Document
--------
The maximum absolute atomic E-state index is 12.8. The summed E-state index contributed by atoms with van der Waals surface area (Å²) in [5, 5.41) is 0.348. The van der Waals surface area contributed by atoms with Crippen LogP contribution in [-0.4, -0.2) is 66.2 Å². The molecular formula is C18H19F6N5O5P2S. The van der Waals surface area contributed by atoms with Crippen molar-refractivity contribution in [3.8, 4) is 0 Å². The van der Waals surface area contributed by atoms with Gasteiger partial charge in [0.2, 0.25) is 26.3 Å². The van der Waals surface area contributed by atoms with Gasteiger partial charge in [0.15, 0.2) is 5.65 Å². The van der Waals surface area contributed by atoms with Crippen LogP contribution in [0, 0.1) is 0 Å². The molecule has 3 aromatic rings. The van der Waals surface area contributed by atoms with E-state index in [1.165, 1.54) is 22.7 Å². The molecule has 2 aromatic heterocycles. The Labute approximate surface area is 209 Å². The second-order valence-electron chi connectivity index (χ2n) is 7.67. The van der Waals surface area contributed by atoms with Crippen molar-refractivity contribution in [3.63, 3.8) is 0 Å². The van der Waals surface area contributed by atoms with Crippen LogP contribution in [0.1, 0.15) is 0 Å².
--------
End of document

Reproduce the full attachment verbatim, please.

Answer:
The maximum absolute atomic E-state index is 12.8. The summed E-state index contributed by atoms with van der Waals surface area (Å²) in [5, 5.41) is 0.348. The van der Waals surface area contributed by atoms with Crippen LogP contribution in [-0.4, -0.2) is 66.2 Å². The molecular formula is C18H19F6N5O5P2S. The van der Waals surface area contributed by atoms with Crippen molar-refractivity contribution in [3.8, 4) is 0 Å². The van der Waals surface area contributed by atoms with Gasteiger partial charge in [0.2, 0.25) is 26.3 Å². The van der Waals surface area contributed by atoms with Gasteiger partial charge in [0.15, 0.2) is 5.65 Å². The van der Waals surface area contributed by atoms with Crippen LogP contribution in [0, 0.1) is 0 Å². The molecule has 3 aromatic rings. The van der Waals surface area contributed by atoms with E-state index in [1.165, 1.54) is 22.7 Å². The molecule has 2 aromatic heterocycles. The Labute approximate surface area is 209 Å². The second-order valence-electron chi connectivity index (χ2n) is 7.67. The van der Waals surface area contributed by atoms with Crippen molar-refractivity contribution in [3.63, 3.8) is 0 Å². The van der Waals surface area contributed by atoms with Crippen LogP contribution in [0.1, 0.15) is 0 Å².